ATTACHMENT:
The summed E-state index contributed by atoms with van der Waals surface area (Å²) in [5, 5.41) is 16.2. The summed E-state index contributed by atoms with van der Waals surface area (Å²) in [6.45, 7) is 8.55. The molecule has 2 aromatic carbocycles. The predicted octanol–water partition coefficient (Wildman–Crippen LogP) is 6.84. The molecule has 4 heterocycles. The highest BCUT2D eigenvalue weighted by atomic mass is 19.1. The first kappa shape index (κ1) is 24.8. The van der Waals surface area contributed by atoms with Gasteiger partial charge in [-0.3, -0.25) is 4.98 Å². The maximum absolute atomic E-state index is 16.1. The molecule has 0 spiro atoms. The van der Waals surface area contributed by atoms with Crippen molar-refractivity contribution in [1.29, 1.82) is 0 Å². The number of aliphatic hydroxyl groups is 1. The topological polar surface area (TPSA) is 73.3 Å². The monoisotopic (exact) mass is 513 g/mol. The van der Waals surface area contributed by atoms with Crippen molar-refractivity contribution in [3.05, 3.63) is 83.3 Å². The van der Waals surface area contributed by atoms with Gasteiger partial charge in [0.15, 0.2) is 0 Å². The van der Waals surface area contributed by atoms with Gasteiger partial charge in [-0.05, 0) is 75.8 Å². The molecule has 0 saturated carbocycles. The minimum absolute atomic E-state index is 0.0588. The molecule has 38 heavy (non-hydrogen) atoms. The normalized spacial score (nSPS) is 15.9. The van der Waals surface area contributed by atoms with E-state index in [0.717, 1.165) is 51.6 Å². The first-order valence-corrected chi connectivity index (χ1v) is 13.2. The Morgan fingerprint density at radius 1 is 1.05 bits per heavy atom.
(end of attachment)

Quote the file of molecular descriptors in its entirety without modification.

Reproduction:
The summed E-state index contributed by atoms with van der Waals surface area (Å²) in [5, 5.41) is 16.2. The summed E-state index contributed by atoms with van der Waals surface area (Å²) in [6.45, 7) is 8.55. The molecule has 2 aromatic carbocycles. The predicted octanol–water partition coefficient (Wildman–Crippen LogP) is 6.84. The molecule has 4 heterocycles. The highest BCUT2D eigenvalue weighted by atomic mass is 19.1. The first kappa shape index (κ1) is 24.8. The van der Waals surface area contributed by atoms with Gasteiger partial charge in [-0.3, -0.25) is 4.98 Å². The maximum absolute atomic E-state index is 16.1. The molecule has 0 spiro atoms. The van der Waals surface area contributed by atoms with Crippen molar-refractivity contribution in [1.29, 1.82) is 0 Å². The number of aliphatic hydroxyl groups is 1. The topological polar surface area (TPSA) is 73.3 Å². The monoisotopic (exact) mass is 513 g/mol. The van der Waals surface area contributed by atoms with Crippen molar-refractivity contribution in [3.05, 3.63) is 83.3 Å². The van der Waals surface area contributed by atoms with Gasteiger partial charge in [0.15, 0.2) is 0 Å². The van der Waals surface area contributed by atoms with Gasteiger partial charge in [-0.05, 0) is 75.8 Å². The molecule has 0 saturated carbocycles. The minimum absolute atomic E-state index is 0.0588. The molecule has 38 heavy (non-hydrogen) atoms. The normalized spacial score (nSPS) is 15.9. The van der Waals surface area contributed by atoms with E-state index in [0.717, 1.165) is 51.6 Å². The first-order valence-corrected chi connectivity index (χ1v) is 13.2. The Morgan fingerprint density at radius 1 is 1.05 bits per heavy atom.